Discussion about math, puzzles, games and fun. Useful symbols: ÷ × ½ √ ∞ ≠ ≤ ≥ ≈ ⇒ ± ∈ Δ θ ∴ ∑ ∫ π -¹ ² ³ °

You are not logged in.

- Topics: Active | Unanswered

**bobbym****Administrator**- From: Bumpkinland
- Registered: 2009-04-12
- Posts: 107,156

Hi;

As soon as Galileo began to apply mathematics to the study of the world, complications arose. Actually, the complications had always been there - but now scientists and mathematicians came face to face with them. The way that scientists and mathematicians deal with nature's complications is generally simple - they ignore them. Right away, scientists realized that the systems that they study need to be simple systems, because often very complicated and sophisticated mathematics is needed to model even a very simple system. To accurately model a car accelerating away from a stop light, the motion of a pendulum, or the fall of a raindrop, for instance, involves calculus and differential equations - at least. Scientists need to reduce a situation to points, straight lines and smooth curves in order to bring the power of mathematics to bear on it - the problem being that nature prefers blobs to points, and random-looking zigzags to straight lines and smooth curves. Simple mathematics will only deal with the most trivial of problems - therefore, it must take enormously powerful and abstract mathematics, far beyond our current human capabilities, to deal with the complexity of nature.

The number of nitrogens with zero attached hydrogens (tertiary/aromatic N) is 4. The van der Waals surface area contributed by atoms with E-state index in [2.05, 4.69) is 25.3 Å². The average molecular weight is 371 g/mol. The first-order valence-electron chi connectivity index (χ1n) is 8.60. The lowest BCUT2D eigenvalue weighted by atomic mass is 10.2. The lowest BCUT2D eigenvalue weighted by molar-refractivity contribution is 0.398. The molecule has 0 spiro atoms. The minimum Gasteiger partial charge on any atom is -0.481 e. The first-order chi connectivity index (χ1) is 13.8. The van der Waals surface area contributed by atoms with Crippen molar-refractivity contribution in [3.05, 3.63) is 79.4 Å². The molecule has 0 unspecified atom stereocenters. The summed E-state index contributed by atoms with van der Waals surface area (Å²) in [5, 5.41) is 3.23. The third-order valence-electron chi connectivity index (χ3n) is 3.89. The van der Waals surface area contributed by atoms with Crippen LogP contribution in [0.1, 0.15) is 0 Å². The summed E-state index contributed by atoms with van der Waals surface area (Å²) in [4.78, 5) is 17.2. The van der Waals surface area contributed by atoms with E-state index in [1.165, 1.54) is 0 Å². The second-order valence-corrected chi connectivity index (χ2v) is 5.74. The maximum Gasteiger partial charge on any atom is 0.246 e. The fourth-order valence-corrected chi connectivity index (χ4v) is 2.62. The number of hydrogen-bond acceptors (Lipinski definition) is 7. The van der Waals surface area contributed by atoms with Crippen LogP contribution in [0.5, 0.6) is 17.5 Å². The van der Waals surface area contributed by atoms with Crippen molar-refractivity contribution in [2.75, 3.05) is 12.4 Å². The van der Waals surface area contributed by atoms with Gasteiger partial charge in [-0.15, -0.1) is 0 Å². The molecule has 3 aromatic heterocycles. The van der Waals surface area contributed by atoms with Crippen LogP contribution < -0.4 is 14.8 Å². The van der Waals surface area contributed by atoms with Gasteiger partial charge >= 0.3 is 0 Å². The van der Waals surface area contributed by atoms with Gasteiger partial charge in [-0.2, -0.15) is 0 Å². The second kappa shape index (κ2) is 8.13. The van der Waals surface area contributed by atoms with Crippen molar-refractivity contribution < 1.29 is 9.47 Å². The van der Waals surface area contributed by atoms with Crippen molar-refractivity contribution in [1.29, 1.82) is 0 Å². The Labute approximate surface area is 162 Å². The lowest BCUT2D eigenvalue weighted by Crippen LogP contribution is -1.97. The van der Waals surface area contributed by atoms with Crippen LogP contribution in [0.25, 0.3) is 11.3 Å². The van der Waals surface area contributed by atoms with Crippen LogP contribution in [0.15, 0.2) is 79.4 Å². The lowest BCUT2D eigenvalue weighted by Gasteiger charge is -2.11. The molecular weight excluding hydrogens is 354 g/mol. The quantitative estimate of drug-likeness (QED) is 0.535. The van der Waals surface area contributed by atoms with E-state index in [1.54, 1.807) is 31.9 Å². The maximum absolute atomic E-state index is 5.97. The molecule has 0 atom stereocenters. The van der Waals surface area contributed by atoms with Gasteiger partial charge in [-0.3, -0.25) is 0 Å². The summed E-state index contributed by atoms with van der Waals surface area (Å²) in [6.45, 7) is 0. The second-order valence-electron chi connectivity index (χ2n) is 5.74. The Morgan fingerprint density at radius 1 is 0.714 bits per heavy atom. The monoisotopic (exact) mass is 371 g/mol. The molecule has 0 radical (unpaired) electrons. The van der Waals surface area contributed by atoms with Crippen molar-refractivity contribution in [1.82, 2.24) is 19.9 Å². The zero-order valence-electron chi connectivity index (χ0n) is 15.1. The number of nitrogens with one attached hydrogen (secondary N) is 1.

A bit pessimistic at the end. It should be restated like this:

therefore, it must take enormously powerful EM, far beyond our current methods, to deal with the complexity of nature.

**In mathematics, you don't understand things. You just get used to them.****If it ain't broke, fix it until it is.**** Always satisfy the Prime Directive of getting the right answer above all else.**

**Online**